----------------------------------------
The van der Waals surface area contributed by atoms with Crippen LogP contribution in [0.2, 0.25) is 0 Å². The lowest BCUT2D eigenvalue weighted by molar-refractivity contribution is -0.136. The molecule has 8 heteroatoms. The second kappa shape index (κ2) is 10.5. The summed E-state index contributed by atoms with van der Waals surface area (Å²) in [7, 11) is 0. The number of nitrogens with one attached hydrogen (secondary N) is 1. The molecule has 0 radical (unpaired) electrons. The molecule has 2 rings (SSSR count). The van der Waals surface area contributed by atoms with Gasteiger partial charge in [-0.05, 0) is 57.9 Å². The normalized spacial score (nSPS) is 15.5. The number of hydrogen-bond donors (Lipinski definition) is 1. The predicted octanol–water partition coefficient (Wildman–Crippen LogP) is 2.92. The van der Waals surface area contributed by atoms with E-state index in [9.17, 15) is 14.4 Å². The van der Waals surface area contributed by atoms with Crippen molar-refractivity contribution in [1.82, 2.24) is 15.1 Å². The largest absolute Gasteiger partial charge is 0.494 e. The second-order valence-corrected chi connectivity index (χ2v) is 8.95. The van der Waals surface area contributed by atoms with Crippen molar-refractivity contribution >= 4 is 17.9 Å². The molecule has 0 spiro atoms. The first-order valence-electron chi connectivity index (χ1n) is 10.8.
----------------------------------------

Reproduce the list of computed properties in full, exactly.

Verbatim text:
The van der Waals surface area contributed by atoms with Crippen LogP contribution in [0.2, 0.25) is 0 Å². The lowest BCUT2D eigenvalue weighted by molar-refractivity contribution is -0.136. The molecule has 8 heteroatoms. The second kappa shape index (κ2) is 10.5. The summed E-state index contributed by atoms with van der Waals surface area (Å²) in [7, 11) is 0. The number of nitrogens with one attached hydrogen (secondary N) is 1. The molecule has 0 radical (unpaired) electrons. The molecule has 2 rings (SSSR count). The van der Waals surface area contributed by atoms with Gasteiger partial charge in [-0.05, 0) is 57.9 Å². The normalized spacial score (nSPS) is 15.5. The number of hydrogen-bond donors (Lipinski definition) is 1. The predicted octanol–water partition coefficient (Wildman–Crippen LogP) is 2.92. The van der Waals surface area contributed by atoms with E-state index in [9.17, 15) is 14.4 Å². The van der Waals surface area contributed by atoms with Crippen molar-refractivity contribution in [1.82, 2.24) is 15.1 Å². The largest absolute Gasteiger partial charge is 0.494 e. The second-order valence-corrected chi connectivity index (χ2v) is 8.95. The van der Waals surface area contributed by atoms with Crippen molar-refractivity contribution >= 4 is 17.9 Å². The molecule has 0 spiro atoms. The first-order valence-electron chi connectivity index (χ1n) is 10.8.